In the meantime, whisk together the eggs, milk and vanilla extract in a small bowl.

In a larger bowl, whisk together the flour, sugar and salt. Pour the wet ingredients into the dry ingredients and whisk together until batter is smooth and only a few lumps remain. It’s OK to have a few; you don’t want to overbeat the batter or the pancake could become tough. You also can combine all the ingredients in a blender, processing until just smooth.

Once the butter is melted and begins to sizzle, carefully pour the batter into the hot pan. The butter will disperse to the edges. Do not stir.

Bake for 15 minutes, until puffed and golden.

Bring the puffed pancake out for people to see, then slice and serve with sauteed apples and a sprinkling of cinnamon.

Makes four servings.


Sauteed Apples


• 2 large baking apples such as Cortland or Haralson

• 3 tablespoons butter

• 3 tablespoons sugar

• Cinnamon for garnish


Peel and core the apples, then slice each into about 12 slices, thick enough that they’ll hold their shape and not melt into applesauce.

Melt butter over medium heat in a shallow saucepan, then add apples and sugar, stirring gently to coat. Continue to cook, stirring occasionally, until apples soften and begin to color a bit. Set aside on lowest heat to keep them warm until the pancake is done.

Makes four servings.

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Go nuts for this trend.

It seems like coconut-influenced products are popping up in all sections of the grocery store lately. Read more about the trend in today’s LENS, then try these recipes.


Caribbean Seafood Stew


• 2 tablespoons olive oil

• 1 tablespoon fresh lime juice

• 1/4 teaspoon salt

• 1/8 teaspoon pepper

• 1 pound orange roughy or tilapia, in 1-inch cubes

• 1 cup each, chopped: onion, green bell pepper

• 1 tablespoon minced garlic

• 1 jalapeño, seeded, finely chopped

• 1 can (14 1/2 ounces) diced tomatoes, undrained

• 3/4 cup unsweetened canned coconut milk

• 8 ounces medium raw shrimp, peeled, deveined

• 1/2 cup chopped cilantro, plus more for garnish

• 2 cups hot cooked rice


Stir together 1 tablespoon olive oil, the lime juice, salt and pepper in a bowl. Add fish; toss to coat. Set aside.

Heat remaining 1 tablespoon olive oil in a saucepan over medium-high heat. Add onions, green pepper, garlic and jalapeño. Cook and stir until onion is tender, four minutes. Stir in tomatoes and coconut milk; heat to a boil. Reduce heat; simmer uncovered, stirring occasionally, 10 minutes.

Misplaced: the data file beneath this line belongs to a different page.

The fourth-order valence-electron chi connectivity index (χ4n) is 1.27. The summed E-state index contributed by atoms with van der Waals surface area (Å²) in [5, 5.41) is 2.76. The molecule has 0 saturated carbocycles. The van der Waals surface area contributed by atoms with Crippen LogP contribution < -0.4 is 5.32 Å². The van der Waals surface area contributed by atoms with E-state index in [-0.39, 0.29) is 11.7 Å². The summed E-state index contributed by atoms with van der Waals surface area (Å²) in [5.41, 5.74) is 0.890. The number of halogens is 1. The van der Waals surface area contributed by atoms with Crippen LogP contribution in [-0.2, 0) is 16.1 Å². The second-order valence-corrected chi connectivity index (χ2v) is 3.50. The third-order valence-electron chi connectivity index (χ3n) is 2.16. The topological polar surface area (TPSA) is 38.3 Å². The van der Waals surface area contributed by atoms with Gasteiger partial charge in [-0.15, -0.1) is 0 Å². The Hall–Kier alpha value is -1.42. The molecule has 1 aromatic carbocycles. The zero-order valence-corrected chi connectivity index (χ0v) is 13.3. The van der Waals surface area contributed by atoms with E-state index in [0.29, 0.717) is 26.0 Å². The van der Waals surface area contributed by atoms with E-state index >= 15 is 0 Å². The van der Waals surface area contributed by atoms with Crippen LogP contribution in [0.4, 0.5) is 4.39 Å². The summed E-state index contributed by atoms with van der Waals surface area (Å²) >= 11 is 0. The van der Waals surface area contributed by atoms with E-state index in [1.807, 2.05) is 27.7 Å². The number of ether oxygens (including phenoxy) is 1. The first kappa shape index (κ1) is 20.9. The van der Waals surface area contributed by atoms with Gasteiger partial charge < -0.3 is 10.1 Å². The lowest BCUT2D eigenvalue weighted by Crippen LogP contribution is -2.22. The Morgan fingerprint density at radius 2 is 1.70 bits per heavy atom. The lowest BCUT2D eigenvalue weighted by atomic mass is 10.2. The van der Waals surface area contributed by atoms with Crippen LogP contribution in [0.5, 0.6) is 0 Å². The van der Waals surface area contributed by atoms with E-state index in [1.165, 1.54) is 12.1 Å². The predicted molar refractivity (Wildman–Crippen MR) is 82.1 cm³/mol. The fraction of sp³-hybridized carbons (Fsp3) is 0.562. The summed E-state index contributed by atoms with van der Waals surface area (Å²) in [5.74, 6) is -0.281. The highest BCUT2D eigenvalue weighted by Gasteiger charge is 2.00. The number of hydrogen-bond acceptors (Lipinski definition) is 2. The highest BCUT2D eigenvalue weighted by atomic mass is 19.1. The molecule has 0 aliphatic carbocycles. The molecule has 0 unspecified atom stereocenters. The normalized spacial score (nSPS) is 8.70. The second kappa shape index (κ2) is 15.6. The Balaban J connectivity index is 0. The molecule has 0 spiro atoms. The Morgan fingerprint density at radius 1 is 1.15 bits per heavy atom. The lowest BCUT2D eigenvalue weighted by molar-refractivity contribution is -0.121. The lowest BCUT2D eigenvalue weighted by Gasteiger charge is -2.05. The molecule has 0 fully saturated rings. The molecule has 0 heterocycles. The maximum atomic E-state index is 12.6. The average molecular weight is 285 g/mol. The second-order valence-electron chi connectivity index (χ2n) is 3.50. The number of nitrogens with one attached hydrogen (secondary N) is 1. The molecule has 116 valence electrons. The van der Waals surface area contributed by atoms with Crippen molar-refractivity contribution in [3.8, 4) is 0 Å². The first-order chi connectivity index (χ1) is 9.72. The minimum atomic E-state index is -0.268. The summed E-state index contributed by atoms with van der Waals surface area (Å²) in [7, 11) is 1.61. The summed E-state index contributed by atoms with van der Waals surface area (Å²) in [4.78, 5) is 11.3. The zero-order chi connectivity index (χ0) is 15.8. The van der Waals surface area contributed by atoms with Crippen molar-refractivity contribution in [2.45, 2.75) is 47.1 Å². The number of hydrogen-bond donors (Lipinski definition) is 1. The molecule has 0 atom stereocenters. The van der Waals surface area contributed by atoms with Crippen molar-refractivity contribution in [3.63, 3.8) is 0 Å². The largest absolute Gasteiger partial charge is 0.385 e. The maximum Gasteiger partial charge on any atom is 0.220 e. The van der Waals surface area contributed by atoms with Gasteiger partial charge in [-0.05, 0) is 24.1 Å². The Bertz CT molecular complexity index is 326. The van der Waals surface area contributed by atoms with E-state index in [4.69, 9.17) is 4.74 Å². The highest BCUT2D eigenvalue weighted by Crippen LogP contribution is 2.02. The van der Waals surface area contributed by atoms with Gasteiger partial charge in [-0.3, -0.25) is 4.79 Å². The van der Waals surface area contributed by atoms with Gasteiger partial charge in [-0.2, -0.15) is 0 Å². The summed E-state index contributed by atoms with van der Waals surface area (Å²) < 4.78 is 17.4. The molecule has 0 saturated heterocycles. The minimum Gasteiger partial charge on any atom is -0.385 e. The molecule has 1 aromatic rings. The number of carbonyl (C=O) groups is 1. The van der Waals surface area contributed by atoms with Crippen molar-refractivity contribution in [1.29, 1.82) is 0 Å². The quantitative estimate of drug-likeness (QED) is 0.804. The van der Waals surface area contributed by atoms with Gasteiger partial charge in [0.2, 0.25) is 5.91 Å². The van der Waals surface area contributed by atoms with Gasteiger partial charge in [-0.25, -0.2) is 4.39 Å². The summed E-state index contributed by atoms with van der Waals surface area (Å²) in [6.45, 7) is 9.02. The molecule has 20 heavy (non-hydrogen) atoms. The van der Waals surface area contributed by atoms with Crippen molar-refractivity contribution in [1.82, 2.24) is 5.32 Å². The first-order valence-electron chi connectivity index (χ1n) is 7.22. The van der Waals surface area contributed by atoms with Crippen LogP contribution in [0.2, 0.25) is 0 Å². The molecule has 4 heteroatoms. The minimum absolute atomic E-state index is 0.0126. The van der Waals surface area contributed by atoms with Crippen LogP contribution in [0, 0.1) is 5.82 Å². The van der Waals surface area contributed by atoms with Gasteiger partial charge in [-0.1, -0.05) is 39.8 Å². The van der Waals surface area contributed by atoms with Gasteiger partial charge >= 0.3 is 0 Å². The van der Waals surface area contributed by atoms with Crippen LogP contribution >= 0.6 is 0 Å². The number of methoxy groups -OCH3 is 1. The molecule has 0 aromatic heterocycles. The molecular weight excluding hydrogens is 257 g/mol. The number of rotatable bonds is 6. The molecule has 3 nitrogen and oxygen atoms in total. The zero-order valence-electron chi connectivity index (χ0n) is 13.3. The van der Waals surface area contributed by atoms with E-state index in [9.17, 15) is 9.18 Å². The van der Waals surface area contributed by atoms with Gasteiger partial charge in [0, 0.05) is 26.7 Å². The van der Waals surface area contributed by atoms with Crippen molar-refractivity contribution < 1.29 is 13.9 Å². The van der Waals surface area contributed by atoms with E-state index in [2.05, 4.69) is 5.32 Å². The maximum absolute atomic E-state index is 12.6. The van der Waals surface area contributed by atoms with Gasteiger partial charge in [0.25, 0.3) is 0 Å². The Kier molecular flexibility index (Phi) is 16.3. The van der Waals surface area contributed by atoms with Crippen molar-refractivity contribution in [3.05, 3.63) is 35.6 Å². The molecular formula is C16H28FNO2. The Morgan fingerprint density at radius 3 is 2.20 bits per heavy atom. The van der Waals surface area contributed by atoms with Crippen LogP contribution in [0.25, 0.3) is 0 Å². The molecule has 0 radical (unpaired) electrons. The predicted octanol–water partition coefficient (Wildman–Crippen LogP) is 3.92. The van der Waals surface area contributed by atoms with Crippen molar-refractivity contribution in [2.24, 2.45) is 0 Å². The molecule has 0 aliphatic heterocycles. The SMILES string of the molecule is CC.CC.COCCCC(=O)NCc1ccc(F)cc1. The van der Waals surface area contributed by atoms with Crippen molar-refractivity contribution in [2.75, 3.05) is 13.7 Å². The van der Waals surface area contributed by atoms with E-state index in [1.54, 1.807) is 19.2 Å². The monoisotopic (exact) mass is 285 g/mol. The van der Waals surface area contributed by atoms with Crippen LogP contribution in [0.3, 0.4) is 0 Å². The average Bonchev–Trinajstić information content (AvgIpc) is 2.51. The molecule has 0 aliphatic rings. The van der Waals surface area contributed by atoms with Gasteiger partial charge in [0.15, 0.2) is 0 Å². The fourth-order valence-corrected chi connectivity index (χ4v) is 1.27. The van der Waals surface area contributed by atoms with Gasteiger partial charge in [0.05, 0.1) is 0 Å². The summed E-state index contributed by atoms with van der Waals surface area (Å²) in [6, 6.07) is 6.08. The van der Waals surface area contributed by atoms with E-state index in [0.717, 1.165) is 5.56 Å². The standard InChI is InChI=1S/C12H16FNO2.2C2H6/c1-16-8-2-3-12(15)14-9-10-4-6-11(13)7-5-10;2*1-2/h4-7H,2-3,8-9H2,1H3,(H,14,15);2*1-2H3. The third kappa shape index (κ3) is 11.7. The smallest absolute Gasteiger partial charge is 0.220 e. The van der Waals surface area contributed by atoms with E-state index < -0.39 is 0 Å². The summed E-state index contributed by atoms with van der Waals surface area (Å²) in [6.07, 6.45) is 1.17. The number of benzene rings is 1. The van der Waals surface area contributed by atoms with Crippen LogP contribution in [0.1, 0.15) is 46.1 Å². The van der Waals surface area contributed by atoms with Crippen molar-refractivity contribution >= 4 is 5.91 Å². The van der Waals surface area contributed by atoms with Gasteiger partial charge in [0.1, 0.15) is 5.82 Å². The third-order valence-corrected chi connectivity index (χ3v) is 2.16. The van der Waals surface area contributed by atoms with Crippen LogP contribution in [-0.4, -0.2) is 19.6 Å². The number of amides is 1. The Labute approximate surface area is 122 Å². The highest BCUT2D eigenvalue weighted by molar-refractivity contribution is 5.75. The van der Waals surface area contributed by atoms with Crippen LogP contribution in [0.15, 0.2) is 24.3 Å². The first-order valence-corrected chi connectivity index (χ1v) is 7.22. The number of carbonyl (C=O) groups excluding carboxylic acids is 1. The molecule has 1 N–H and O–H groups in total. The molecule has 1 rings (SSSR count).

Stir in shrimp, the fish mixture and cilantro; return to boiling over medium heat. Reduce heat; simmer uncovered until fish just flakes easily with a fork and shrimp turns opaque, five minutes. Season to taste. Serve over rice. Sprinkle with more cilantro.

Makes four servings.

Source: Corrine Kozlak, Tribune test kitchen


Brazilian Coconut-Rice Pudding


• 1/2 cup golden or dark raisins

• 1/4 cup light rum or 1 teaspoon rum extract plus 1/4 cup water

• 3 cups water

• 1 cup arborio rice, rinsed until water runs clear

• 1 stick cinnamon, 3 inches long

• 1 teaspoon vanilla

• 3/4 cup sweetened condensed skim milk

• 1 cup light coconut milk

• 2 to 4 tablespoons light-brown sugar

• 1 teaspoon each: grated orange zest, grated lemon zest

• Pinch of salt

• 1/2 cup toasted shredded unsweetened dried coconut


Combine raisins and rum (or rum extract and water) in a small bowl; let soak, 15 minutes. In a large saucepan over high heat, combine water, rice, cinnamon stick and vanilla. Heat to a boil. Reduce heat to medium low; simmer, covered, until rice is tender and most of the liquid is absorbed, 20 minutes.

Stir in condensed and coconut milks. Add raisins and their liquid. Simmer, covered, until rice is very soft, 10 minutes. Stir in brown sugar, citrus zests and salt. Cook five minutes. Add more sugar if desired. Cool pudding to room temperature. Discard cinnamon stick. Spoon into serving bowls or martini glasses. Refrigerate until cold. To serve, garnish with toasted coconut.

Makes eight servings.

Source: “Steven Raichlen’s Healthy Latin Cooking”


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    Christine Teldeschi

    Christine Teldeschi is editor of the LENS section and the TimeOut tab of The Record. She and her husband are raising their two children in Stockton with a live, love and lots of laughs approach to parenting. Read Full